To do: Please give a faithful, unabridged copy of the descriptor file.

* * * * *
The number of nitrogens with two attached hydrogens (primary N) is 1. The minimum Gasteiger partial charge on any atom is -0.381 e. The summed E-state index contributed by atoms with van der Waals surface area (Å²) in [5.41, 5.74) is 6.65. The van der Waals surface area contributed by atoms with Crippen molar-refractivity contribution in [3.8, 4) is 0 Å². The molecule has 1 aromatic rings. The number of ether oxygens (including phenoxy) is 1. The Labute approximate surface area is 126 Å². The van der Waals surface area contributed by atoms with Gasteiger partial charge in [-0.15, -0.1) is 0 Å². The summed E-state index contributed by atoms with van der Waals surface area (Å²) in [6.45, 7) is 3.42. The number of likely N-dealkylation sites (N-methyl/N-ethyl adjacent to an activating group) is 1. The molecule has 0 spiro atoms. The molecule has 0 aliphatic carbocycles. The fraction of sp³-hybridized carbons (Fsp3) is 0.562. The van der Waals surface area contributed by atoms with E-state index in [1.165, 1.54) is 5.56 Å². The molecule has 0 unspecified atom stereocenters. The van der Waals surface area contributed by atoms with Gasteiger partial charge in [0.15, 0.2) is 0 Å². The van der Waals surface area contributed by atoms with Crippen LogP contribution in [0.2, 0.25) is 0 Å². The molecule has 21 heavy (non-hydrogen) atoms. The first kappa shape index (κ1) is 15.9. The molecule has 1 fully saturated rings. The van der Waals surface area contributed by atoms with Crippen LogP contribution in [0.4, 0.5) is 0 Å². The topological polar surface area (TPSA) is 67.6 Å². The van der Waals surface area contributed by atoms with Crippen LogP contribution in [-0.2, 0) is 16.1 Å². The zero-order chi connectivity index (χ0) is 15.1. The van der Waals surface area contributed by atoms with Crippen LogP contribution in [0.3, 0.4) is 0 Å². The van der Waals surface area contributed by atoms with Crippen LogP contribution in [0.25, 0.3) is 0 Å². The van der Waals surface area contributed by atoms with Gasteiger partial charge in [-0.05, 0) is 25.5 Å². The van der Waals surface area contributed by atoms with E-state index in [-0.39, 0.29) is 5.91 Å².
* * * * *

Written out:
The number of nitrogens with two attached hydrogens (primary N) is 1. The minimum Gasteiger partial charge on any atom is -0.381 e. The summed E-state index contributed by atoms with van der Waals surface area (Å²) in [5.41, 5.74) is 6.65. The van der Waals surface area contributed by atoms with Crippen molar-refractivity contribution in [3.8, 4) is 0 Å². The molecule has 1 aromatic rings. The number of ether oxygens (including phenoxy) is 1. The Labute approximate surface area is 126 Å². The van der Waals surface area contributed by atoms with Gasteiger partial charge in [-0.15, -0.1) is 0 Å². The summed E-state index contributed by atoms with van der Waals surface area (Å²) in [6.45, 7) is 3.42. The number of likely N-dealkylation sites (N-methyl/N-ethyl adjacent to an activating group) is 1. The molecule has 0 spiro atoms. The molecule has 0 aliphatic carbocycles. The fraction of sp³-hybridized carbons (Fsp3) is 0.562. The van der Waals surface area contributed by atoms with E-state index in [1.165, 1.54) is 5.56 Å². The molecule has 0 unspecified atom stereocenters. The van der Waals surface area contributed by atoms with Gasteiger partial charge in [0.15, 0.2) is 0 Å². The van der Waals surface area contributed by atoms with Crippen LogP contribution in [0.2, 0.25) is 0 Å². The molecule has 21 heavy (non-hydrogen) atoms. The first kappa shape index (κ1) is 15.9. The molecule has 1 fully saturated rings. The van der Waals surface area contributed by atoms with Crippen LogP contribution in [0.4, 0.5) is 0 Å². The topological polar surface area (TPSA) is 67.6 Å². The van der Waals surface area contributed by atoms with Crippen LogP contribution in [-0.2, 0) is 16.1 Å². The zero-order chi connectivity index (χ0) is 15.1. The van der Waals surface area contributed by atoms with Crippen LogP contribution in [0.3, 0.4) is 0 Å². The van der Waals surface area contributed by atoms with Crippen LogP contribution in [0.25, 0.3) is 0 Å². The van der Waals surface area contributed by atoms with Gasteiger partial charge in [-0.05, 0) is 25.5 Å². The van der Waals surface area contributed by atoms with E-state index in [-0.39, 0.29) is 5.91 Å².